In Shorts

  1. Hertz announces the sale of one-third of its electric vehicle (EV) fleet due to accelerated depreciation and unforeseen challenges.
  2. Tesla’s substantial price cuts are cited as a major factor in the rapid decline of resale value for Hertz’s EVs.
  3. Senator John Barrasso seizes on Hertz’s decision to question the viability and popularity of electric cars, challenging Biden administration policies.
  4. Hertz CEO, Stephen Scherr, points to Tesla’s reluctance to provide volume discounts on replacement parts, attributing it to the company’s relative inexperience in serving rental car fleets.
  5. The absence of a specific deadline in Hertz’s agreement allows for a temporary reversal in the company’s plan to purchase 100,000 Teslas for its fleet.
  6. Higher collision rates among Hertz’s EVs are attributed to renter inexperience with electric vehicle technology, despite the company’s educational efforts.
  7. Industry expert Jeremy Robb highlights the continued growth of the electric vehicle market, with sales reaching nearly 1.2 million in the United States last year.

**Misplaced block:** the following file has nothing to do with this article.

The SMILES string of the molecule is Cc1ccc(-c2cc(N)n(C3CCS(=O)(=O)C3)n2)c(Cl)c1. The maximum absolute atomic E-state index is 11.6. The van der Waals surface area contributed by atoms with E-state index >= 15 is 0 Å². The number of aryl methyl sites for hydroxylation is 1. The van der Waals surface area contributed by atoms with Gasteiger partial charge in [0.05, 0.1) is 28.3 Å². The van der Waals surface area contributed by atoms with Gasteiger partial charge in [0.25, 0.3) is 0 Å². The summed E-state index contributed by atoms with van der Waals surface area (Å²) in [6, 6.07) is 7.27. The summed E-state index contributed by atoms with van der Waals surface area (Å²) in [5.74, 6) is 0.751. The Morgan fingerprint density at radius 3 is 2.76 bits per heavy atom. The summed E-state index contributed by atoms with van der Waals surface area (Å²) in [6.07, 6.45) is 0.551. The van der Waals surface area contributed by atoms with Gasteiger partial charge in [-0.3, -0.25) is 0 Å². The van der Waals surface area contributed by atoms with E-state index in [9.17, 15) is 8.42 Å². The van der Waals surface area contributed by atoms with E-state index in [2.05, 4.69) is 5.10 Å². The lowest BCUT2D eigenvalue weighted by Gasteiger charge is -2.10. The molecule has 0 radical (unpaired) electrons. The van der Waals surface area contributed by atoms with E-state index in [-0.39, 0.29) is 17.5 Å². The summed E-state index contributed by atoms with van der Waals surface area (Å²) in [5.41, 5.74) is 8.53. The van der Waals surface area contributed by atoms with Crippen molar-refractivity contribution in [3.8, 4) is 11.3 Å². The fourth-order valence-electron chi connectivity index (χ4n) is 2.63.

8. Hertz maintains its commitment to electrification goals, signaling the setback as a temporary deviation rather than a complete departure from EV adoption.
  9. The incident prompts renewed discussions on the challenges and opportunities in the electric vehicle sector, emphasizing the need for ongoing market development.
  10. Despite the divergence, Scherr expresses optimism, predicting eventual convergence between electric vehicles being among the best-selling cars and their suitability for rental fleets in the future.